It was recently reported that an ICSID Tribunal ordered US oil company RSM to post security for costs in what is thought to be the first decision of its kind in RSM Production Corporation v. Saint Lucia, ICSID Case No. ARB/12/10.
RSM was forthcoming about the existence of a third party funding agreement for its own legal fees. The use of third party funding by investors in claims against a sovereign has become more prevalent in recent years as a tool used to level the playing field between investors and sovereign states. However, in this case the Tribunal were concerned that the funder would not comply with a cost order:
“The admitted third party funding further supports the Tribunal’s concern that Claimant will not comply with a costs award rendered it against it, since, in the absence of security or guarentees being offered, it is doubtful whether the third party will assume responsibility for honouring such an award. Against this background, the Tribunal regards it as unjustified to burden Respondent with the risk emanating from the uncertainty as to whether or not the unknown third party will be willing to comply with a potential costs award in Respondent’s favour.”
Legal press have suggested that this will cause concern amongst third party funders and that they may be deterred from funding BIT cases as a result. However, all is not lost from the funded investor’s perspective. If a tribunal does in fact allow a security for costs application, there may be an alternative resolution to the funder or the client having to post security for costs. In this scenario, the client should consider obtaining an adverse cost insurance policy that would pay the opponents’ costs if the case is unsuccessful. As an ATE insurance policy contains voidance rights the policy itself may not be sufficient to satisfy an application for security. As such, the client could approach the ATE insurer to obtain a deed of indemnity.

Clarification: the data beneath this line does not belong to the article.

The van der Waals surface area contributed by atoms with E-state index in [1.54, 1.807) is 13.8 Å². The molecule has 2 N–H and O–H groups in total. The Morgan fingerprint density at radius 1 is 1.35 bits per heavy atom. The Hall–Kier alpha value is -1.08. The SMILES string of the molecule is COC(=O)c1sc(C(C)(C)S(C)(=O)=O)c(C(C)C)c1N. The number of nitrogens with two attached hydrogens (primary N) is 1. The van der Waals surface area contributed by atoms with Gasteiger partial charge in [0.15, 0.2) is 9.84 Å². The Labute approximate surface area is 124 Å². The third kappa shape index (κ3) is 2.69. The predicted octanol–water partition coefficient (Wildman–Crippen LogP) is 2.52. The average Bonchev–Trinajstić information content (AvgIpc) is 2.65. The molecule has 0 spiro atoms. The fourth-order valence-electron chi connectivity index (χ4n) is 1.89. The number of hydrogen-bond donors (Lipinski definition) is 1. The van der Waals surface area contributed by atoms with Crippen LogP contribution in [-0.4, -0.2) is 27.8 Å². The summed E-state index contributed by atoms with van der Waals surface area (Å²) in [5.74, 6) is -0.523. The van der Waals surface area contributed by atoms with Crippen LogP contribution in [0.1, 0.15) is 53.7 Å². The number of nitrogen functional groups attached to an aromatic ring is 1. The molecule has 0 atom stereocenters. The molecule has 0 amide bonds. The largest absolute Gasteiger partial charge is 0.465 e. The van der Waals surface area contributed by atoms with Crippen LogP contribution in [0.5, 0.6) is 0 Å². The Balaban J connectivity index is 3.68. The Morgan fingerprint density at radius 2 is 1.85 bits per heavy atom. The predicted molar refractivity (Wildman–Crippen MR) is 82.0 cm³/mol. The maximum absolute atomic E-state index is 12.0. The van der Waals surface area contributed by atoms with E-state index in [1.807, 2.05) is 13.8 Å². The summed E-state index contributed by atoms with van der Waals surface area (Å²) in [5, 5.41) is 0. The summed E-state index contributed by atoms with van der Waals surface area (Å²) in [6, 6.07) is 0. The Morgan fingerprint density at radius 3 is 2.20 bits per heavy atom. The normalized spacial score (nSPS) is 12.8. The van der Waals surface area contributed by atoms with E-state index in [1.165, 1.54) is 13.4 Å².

An investor may be able to satisfy a security for costs order by obtaining a deed of indemnity from an A-rated ATE insurance provider. In the case of Verslot Dredging BV v HDI Gerlin Vericherung AG  EWHC 581 (Comm) the English High Court held that the deed of indemnity from the ATE insurer in question was as good as a bank guarantee from a first-class london bank.
A deed of indemnity can generally only be purchased from an ATE insurer that has insured the adverse cost risk, rather than being purchased as a standalone guarantee. If a deed is required, then the client usually has to pay an additional payment, rather than the cost of the deed being wrapped into the premium. The average cost of a deed of indemnity from an ATE insurer is 10-15% of the amount of security. It’s worthwhile noting that not all ATE insurers are able to provide a deed of indemnity, so this is an important point to consider when selecting an ATE insurance provider if a security application is likely to be made by the other side.
Many clients are now turning to ATE insurance to cover own sides fees rather than engaging a third party funder. The cost of an ATE insurance policy is far cheaper than the cost of funding, where the funders will expect a significant percentage of damages in return for providing cash flow.
If you would like to discuss the possibility of obtaining an ATE insurance policy or a deed of indemnity for a client involved in bi-lateral investment treaty proceedings, please contact Matthew Amey or Carolyn Holmes on 0845 257 6058.